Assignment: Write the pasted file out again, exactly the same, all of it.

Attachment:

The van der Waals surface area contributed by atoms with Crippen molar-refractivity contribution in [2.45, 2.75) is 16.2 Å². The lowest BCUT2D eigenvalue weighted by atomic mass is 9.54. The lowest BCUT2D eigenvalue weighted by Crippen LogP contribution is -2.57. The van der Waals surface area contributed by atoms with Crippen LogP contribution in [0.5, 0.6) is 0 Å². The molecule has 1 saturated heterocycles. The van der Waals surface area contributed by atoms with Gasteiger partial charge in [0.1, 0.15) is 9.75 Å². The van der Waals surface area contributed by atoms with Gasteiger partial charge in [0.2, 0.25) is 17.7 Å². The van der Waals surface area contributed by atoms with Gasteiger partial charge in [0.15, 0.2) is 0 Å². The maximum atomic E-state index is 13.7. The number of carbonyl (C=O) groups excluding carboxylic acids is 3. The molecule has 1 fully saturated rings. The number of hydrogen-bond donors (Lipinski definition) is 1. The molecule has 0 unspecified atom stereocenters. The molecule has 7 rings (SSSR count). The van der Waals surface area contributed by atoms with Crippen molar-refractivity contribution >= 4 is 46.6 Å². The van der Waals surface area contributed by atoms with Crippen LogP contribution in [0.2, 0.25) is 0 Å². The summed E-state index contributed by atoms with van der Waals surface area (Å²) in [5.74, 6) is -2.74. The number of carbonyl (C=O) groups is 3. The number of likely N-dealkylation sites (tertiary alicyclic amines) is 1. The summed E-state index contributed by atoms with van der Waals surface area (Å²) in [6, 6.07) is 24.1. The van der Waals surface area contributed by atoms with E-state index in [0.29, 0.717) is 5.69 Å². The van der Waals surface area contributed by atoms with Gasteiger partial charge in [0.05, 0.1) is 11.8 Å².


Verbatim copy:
The van der Waals surface area contributed by atoms with Crippen molar-refractivity contribution in [2.45, 2.75) is 16.2 Å². The lowest BCUT2D eigenvalue weighted by atomic mass is 9.54. The lowest BCUT2D eigenvalue weighted by Crippen LogP contribution is -2.57. The van der Waals surface area contributed by atoms with Crippen LogP contribution in [0.5, 0.6) is 0 Å². The molecule has 1 saturated heterocycles. The van der Waals surface area contributed by atoms with Gasteiger partial charge in [0.1, 0.15) is 9.75 Å². The van der Waals surface area contributed by atoms with Gasteiger partial charge in [0.2, 0.25) is 17.7 Å². The van der Waals surface area contributed by atoms with Gasteiger partial charge in [0.15, 0.2) is 0 Å². The maximum atomic E-state index is 13.7. The number of carbonyl (C=O) groups excluding carboxylic acids is 3. The molecule has 1 fully saturated rings. The number of hydrogen-bond donors (Lipinski definition) is 1. The molecule has 0 unspecified atom stereocenters. The molecule has 7 rings (SSSR count). The van der Waals surface area contributed by atoms with Crippen molar-refractivity contribution >= 4 is 46.6 Å². The van der Waals surface area contributed by atoms with Crippen LogP contribution in [0.2, 0.25) is 0 Å². The summed E-state index contributed by atoms with van der Waals surface area (Å²) in [5.74, 6) is -2.74. The number of carbonyl (C=O) groups is 3. The number of likely N-dealkylation sites (tertiary alicyclic amines) is 1. The summed E-state index contributed by atoms with van der Waals surface area (Å²) in [6, 6.07) is 24.1. The van der Waals surface area contributed by atoms with E-state index in [0.29, 0.717) is 5.69 Å². The van der Waals surface area contributed by atoms with Gasteiger partial charge in [0.05, 0.1) is 11.8 Å².